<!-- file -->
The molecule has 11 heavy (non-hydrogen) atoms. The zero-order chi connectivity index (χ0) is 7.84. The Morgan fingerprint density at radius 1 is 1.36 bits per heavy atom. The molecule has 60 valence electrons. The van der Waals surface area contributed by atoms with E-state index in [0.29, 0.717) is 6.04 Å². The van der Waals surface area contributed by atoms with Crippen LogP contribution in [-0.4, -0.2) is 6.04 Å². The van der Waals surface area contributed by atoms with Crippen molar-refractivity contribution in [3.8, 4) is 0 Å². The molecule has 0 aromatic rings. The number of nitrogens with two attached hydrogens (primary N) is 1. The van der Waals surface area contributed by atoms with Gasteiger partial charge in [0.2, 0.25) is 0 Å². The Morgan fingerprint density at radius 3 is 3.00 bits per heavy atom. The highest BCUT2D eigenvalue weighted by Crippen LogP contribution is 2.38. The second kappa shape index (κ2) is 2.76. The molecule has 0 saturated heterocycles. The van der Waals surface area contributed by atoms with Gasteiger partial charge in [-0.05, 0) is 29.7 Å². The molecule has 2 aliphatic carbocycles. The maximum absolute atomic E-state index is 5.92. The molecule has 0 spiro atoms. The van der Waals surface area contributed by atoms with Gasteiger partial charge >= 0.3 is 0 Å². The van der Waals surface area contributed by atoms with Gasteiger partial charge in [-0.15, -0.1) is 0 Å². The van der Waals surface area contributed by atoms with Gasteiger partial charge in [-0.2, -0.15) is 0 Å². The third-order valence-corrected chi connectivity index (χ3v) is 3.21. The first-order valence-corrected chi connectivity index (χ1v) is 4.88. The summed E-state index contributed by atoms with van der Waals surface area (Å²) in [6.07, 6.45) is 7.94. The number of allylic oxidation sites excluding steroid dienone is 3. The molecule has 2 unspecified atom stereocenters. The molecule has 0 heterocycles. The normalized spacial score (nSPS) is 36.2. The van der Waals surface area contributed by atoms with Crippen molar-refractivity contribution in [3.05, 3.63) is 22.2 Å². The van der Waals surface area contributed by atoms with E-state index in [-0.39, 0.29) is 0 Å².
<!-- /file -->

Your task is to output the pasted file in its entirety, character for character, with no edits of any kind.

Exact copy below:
The molecule has 11 heavy (non-hydrogen) atoms. The zero-order chi connectivity index (χ0) is 7.84. The Morgan fingerprint density at radius 1 is 1.36 bits per heavy atom. The molecule has 60 valence electrons. The van der Waals surface area contributed by atoms with E-state index in [0.29, 0.717) is 6.04 Å². The van der Waals surface area contributed by atoms with Crippen LogP contribution in [-0.4, -0.2) is 6.04 Å². The van der Waals surface area contributed by atoms with Crippen molar-refractivity contribution in [3.8, 4) is 0 Å². The molecule has 0 aromatic rings. The number of nitrogens with two attached hydrogens (primary N) is 1. The van der Waals surface area contributed by atoms with Gasteiger partial charge in [0.2, 0.25) is 0 Å². The Morgan fingerprint density at radius 3 is 3.00 bits per heavy atom. The highest BCUT2D eigenvalue weighted by Crippen LogP contribution is 2.38. The second kappa shape index (κ2) is 2.76. The molecule has 0 saturated heterocycles. The van der Waals surface area contributed by atoms with Gasteiger partial charge in [-0.05, 0) is 29.7 Å². The molecule has 2 aliphatic carbocycles. The maximum absolute atomic E-state index is 5.92. The molecule has 0 spiro atoms. The van der Waals surface area contributed by atoms with Gasteiger partial charge >= 0.3 is 0 Å². The van der Waals surface area contributed by atoms with Gasteiger partial charge in [-0.15, -0.1) is 0 Å². The van der Waals surface area contributed by atoms with Gasteiger partial charge in [-0.2, -0.15) is 0 Å². The third-order valence-corrected chi connectivity index (χ3v) is 3.21. The first-order valence-corrected chi connectivity index (χ1v) is 4.88. The summed E-state index contributed by atoms with van der Waals surface area (Å²) in [6.07, 6.45) is 7.94. The number of allylic oxidation sites excluding steroid dienone is 3. The molecule has 2 unspecified atom stereocenters. The molecule has 0 heterocycles. The normalized spacial score (nSPS) is 36.2. The van der Waals surface area contributed by atoms with Crippen molar-refractivity contribution in [3.05, 3.63) is 22.2 Å². The van der Waals surface area contributed by atoms with E-state index in [-0.39, 0.29) is 0 Å².